Sadisdorf and Eichigt – Germany


Lithium Australia NL (‘LIT’) will, subject to regulatory requirements, acquire 100% of the Sadisdorf lithium/tin resource in Saxony, Germany from its joint-venture partner Tin International AG (‘TIN’). As well as the Sadisdorf tenure, the sale includes the nearby Hegelshöhe exploration licence (see Figure 1).

Also in Saxony, LIT’s Eichigt project is 100% company-owned. The Eichigt exploration licence covers 133 square kilometres (‘km2‘) in an area known to host lithium and cobalt mineralisation.

Figure 1: Sadisdorf location plan.


The Sadisdorf and Hegelshöhe exploration licences are located in the province of Saxony, 20 to 40 km south of the regional capital, Dresden, and close to the border with the Czech Republic.

Transaction details

LIT was actively farming into a joint venture (‘JV’) with TIN (ASX: LIT 25 May 2017), having spent approximately €750,000 on exploration activity to that date. LIT and TIN have now signed a binding agreement in which TIN agrees to sell its interest in the project, including the nearby Hegelshöhe exploration licence, also held by TIN (ASX: LIT 11 June 2018).

TIN will, subject to the consent of the responsible German Mining Authority, transfer 100% interest in the two exploration licences for a total consideration of €2 million, of which €500,000 will be cash and €1.5 million payable in LIT shares valued at 105% of VWAP. The initial JV agreement will terminate on completion of the transfer.

Geology and mineralisation

Sadisdorf is one of several large and well-documented tin and tungsten deposits within the Erzgebirge metallogenic province. Those deposits, which include Cinovec and Altenburg, have a mining history dating back several hundred years. The region was an important source of metals up to and during WWII. However, after the unification of Germany the low grades being mined rendered most of the deposits uneconomic.

The granitoid batholiths of the Erzgebirge district outcrop over areas of tens to hundreds of square kilometres in eastern Germany (Saxony) and the Czech Republic. Many are composite bodies built up from a succession of temporally, texturally and chemically distinct sub-intrusions, each of which may host a distinct mineral assemblage.

Sadisdorf is a near-surface greisen deposit. Greisens, which are formed by alteration of granite during the cooling stages of emplacement, are prospective for mineralisation because the last fluids of granite crystallisation tend to concentrate incompatible elements such as tin, tungsten, molybdenum and other specialty metals, including lithium.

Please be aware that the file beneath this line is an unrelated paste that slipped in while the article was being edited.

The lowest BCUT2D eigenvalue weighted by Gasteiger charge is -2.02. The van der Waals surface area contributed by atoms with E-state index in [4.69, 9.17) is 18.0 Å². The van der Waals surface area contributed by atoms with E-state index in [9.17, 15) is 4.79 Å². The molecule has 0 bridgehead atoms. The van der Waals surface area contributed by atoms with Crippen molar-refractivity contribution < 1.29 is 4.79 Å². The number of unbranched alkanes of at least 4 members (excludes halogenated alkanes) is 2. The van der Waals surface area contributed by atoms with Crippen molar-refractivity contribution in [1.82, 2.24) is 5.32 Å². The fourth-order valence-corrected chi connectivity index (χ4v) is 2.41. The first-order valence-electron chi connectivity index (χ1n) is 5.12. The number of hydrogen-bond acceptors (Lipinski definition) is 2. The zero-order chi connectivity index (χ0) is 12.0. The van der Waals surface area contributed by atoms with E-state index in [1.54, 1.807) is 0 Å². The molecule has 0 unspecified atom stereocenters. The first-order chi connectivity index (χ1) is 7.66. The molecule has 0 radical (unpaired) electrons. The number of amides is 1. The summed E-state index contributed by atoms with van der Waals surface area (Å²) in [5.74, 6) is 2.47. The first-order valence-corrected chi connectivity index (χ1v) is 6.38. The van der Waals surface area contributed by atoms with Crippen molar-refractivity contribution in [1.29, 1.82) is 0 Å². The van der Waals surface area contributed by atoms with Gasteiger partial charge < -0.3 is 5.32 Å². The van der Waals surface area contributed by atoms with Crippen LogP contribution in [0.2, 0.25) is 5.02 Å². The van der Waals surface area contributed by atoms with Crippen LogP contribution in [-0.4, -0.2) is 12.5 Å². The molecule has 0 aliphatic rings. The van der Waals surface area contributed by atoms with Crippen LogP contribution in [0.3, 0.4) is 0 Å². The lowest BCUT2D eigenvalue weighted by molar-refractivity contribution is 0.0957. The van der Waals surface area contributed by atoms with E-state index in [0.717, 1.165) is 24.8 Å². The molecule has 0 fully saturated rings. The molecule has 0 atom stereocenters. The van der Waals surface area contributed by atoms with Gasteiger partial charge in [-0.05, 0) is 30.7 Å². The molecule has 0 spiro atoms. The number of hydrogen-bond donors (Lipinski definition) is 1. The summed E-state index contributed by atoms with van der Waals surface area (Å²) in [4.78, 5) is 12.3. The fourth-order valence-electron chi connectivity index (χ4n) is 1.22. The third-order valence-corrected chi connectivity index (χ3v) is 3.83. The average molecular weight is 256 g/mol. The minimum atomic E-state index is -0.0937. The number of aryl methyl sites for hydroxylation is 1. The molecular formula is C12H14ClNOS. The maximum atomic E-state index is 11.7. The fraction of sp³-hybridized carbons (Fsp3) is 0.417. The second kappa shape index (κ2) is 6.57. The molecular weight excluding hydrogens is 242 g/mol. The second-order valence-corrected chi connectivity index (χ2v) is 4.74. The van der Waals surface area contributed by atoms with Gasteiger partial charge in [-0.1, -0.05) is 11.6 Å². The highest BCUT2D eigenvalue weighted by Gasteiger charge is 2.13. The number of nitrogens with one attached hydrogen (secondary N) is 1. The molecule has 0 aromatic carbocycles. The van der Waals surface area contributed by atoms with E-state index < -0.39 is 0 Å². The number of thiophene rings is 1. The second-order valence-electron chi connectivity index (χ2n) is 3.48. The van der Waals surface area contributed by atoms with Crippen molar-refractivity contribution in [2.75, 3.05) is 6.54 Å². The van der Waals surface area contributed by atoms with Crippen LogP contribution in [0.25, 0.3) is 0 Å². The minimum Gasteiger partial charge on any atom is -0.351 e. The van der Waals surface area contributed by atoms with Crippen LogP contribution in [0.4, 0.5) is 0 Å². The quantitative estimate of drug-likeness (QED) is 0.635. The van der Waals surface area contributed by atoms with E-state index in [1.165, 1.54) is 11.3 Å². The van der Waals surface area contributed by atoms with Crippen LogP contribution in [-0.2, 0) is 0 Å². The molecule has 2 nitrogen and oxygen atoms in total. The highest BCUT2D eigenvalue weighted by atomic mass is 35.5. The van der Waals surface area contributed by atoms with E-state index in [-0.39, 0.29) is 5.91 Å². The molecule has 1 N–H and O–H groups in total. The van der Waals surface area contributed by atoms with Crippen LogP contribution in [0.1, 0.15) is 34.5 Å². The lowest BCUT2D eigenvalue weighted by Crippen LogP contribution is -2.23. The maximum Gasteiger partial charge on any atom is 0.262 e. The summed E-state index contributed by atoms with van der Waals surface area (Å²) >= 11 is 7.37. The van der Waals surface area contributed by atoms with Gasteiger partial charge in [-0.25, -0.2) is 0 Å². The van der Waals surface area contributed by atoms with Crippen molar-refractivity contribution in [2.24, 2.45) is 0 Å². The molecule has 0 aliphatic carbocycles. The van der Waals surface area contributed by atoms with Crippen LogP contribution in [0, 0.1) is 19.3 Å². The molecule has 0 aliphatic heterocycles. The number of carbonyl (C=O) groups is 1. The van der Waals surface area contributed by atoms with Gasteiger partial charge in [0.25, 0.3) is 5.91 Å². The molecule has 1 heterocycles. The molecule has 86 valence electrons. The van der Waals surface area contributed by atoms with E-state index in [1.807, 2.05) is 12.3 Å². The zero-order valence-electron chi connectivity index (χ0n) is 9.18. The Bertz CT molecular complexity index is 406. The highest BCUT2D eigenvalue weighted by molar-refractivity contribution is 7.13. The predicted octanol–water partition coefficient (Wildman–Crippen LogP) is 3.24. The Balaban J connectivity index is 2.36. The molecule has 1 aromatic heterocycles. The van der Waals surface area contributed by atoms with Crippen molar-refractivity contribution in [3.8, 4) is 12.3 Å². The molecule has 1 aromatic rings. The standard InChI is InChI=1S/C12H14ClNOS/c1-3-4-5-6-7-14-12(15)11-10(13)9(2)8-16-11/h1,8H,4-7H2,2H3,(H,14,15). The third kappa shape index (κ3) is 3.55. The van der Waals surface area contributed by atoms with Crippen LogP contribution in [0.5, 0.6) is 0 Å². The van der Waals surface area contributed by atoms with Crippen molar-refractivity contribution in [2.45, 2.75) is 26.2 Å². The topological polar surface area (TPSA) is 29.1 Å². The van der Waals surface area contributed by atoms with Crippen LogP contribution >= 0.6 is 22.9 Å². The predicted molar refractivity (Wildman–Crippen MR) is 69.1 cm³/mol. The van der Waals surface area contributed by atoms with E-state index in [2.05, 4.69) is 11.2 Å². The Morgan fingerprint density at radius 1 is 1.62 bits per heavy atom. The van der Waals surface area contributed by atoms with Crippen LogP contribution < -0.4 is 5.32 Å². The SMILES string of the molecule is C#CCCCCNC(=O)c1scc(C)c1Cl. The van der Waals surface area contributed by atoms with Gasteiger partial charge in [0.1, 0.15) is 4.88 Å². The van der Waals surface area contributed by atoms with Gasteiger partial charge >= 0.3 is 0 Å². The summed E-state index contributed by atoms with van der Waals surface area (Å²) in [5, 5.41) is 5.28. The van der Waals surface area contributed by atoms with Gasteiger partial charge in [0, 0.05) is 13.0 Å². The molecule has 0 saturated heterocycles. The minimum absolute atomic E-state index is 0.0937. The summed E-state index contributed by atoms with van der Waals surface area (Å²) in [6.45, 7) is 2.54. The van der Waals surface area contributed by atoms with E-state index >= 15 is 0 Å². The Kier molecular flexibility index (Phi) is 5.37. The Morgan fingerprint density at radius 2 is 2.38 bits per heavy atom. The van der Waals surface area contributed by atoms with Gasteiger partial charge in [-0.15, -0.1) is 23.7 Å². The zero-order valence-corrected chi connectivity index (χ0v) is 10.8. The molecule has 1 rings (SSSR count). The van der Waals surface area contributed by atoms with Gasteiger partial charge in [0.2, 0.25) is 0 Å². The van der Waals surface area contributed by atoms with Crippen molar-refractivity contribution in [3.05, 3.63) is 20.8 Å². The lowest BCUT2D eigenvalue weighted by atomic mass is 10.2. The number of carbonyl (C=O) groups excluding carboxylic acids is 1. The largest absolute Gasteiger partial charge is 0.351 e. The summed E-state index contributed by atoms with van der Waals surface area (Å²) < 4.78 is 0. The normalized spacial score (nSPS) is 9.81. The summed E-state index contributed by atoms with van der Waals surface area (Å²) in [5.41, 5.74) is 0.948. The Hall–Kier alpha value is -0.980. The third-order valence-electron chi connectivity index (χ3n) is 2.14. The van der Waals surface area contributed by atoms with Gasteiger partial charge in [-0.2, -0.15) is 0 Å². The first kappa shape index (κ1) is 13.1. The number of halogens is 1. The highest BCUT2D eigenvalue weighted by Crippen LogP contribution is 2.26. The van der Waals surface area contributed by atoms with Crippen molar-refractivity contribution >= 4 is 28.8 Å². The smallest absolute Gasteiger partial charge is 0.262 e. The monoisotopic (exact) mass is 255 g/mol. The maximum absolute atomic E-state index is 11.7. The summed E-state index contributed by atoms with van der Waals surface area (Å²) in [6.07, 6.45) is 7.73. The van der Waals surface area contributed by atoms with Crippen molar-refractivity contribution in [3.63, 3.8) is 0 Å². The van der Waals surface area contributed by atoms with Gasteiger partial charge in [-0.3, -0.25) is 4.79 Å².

The deposit, which has a known strike length of up to 400 metres (‘m’), a width of up to 300 m and a vertical extent of at least 250 m, is open at depth and partially accessible through historic underground workings (see Figure 2). With the mineralisation outcropping at surface, substantial parts of the Sadisdorf deposit are highly amenable to open-pit mining methods.

Figure 2: schematic section through Sadisdorf tin deposit.

Exploration – TIN

In 2014, Tin International AG reviewed historic drill data and carried out a surface channel sampling programme that led to a JORC 2012-compliant Inferred Mineral Resource estimate. The orebody was drilled by the Soviets during the occupation of East Germany.

The currently known deposit contains 15,000 tonnes of tin (Sn) as an Inferred Mineral Resource (JORC 2012 Resource at 0.25% Sn cut-off). LIT’s target is the lithium mica mineral zinnwaldite, which is thought to be associated with the tin mineralisation.

Exploration – TIN/LIT JV

The JV aimed to extend and upgrade the existing Sadisdorf JORC (2012) resource (3.36 Mt inferred resource grading 0.44% Sn at a cut-off of 0.25% Sn) initially, by the addition of lithium data to quantify a poly-metallic resource. A substantial amount of lithium data generated in the Soviet era was compiled and LIT contracted CSA Global, an international mining consultancy, to audit the database in order to evaluate the mineral resource.

Sampling of historic drill core (shown in Figure 3) and systematic channel sampling of underground workings were completed in 2017, reinforcing the quality control required for future mineral resource estimation and providing a valuable library of mineralogical data. Mineralogical studies – to be conducted in Perth, Western Australia – will augment the metallurgical assessment required for feasibility evaluation studies. Sadisdorf mineralisation has already been treated using LIT’s SiLeach® process, with outstanding results.

Figure 3: Historic Sadisdorf drill core and sample pulps.

Following on from those studies in December 2017, the JV partners announced a maiden lithium Mineral Resource for the Sadisdorf project (ASX: LIT 7 December 2017). Company consultants estimated that Sadisdorf contains an Inferred Mineral Resource of 25 million tonnes grading 0.45% Li2O (refer to Table 1 below), based on re-analysis and re-interpretation of historical drilling and underground sampling.

This result substantially enhances the potential for progressing the historical Sadisdorf tin-tungsten mine to a polymetallic deposit with value contributions from lithium, tin and tungsten, as well as potentially from a range of by-products (e.g. potassium sulphate fertiliser, sodium silicate) made available by virtue of LIT’s novel SiLeach® hydrometallurgical technology.